Those who love the sport of baseball do not talk much about its ugly history of racism. That's why it is good to revisit the life and times of Jackie Robinson who courageously took upon himself the hatred of baseball players, managers, umpires, owners, and fans who wanted to keep baseball segregated.
In 1945, Branch Rickey, the General Manager of the Brooklyn Dodgers decided that it was time to integrate the game. Thinking it was the right thing to do, he also wanted to bring African-Americans into the stadium to watch the Brooklyn Dodgers play. After a national search, Rickey hired Jackie Robinson who had been playing for the Kansas City Monarchs in the Negro League.
When this gifted player arrived to play first base for the Brooklyn Dodgers in 1947 he broke baseball's long-standing color barrier. He lived up to his high billing by demonstrating his dramatic skill of stealing bases. Robinson was named National League MVP in 1949 leading the loop in hitting (.342) and steals (37), while driving in 124 runs. With Robinson as their spur, the Dodgers won six pennants in his ten seasons, along with the 1955 World Series title over the New York Yankees.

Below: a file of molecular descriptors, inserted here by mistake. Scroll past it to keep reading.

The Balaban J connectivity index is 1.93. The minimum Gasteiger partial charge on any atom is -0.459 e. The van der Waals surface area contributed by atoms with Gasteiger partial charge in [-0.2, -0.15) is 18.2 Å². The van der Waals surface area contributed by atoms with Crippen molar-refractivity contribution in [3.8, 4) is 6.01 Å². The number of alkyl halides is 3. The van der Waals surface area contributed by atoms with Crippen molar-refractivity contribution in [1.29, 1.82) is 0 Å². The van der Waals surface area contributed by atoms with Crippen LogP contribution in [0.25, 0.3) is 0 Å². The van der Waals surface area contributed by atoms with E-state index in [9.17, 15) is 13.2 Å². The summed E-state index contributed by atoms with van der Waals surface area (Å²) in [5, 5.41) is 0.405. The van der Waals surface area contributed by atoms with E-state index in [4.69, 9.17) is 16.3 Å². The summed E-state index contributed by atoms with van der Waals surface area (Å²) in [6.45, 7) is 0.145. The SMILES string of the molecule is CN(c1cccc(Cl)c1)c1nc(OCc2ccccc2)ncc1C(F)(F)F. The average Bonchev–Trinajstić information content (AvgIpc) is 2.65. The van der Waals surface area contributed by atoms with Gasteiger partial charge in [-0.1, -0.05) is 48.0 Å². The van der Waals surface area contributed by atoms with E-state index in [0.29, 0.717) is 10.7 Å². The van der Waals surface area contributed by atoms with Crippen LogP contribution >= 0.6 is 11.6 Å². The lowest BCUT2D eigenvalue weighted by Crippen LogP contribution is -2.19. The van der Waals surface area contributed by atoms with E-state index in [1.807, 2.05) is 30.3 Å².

To Name This Day:
In 2008, The National Baseball Hall of Fame and Museum unveiled a new Hall of Fame plaque for Jackie Robinson. Jane Forbes Clark Board Chairman said:
"When he earned election to the Hall of Fame [on July 23] in 1962, Jackie Robinson totaled a career worthy of inclusion, based on performance alone. He told baseball writers that when considering his candidacy, they should only consider his playing ability — what his impact was on the playing field. At his induction in 1962, his plaque reflected his wishes — it only recounted his magnificent playing career.
"But as we all know, there's no person more central and more important to the history of baseball, for his pioneering ways, than Jackie Robinson. Today, his impact is not fully defined without mention of his extreme courage in crossing baseball's color line. We are proud of the changes he made."
Find pictures of some of today's baseball teams. How much diversity do you see? As you look at these faces of baseball, give thanks for Jackie Robinson's talent and courage.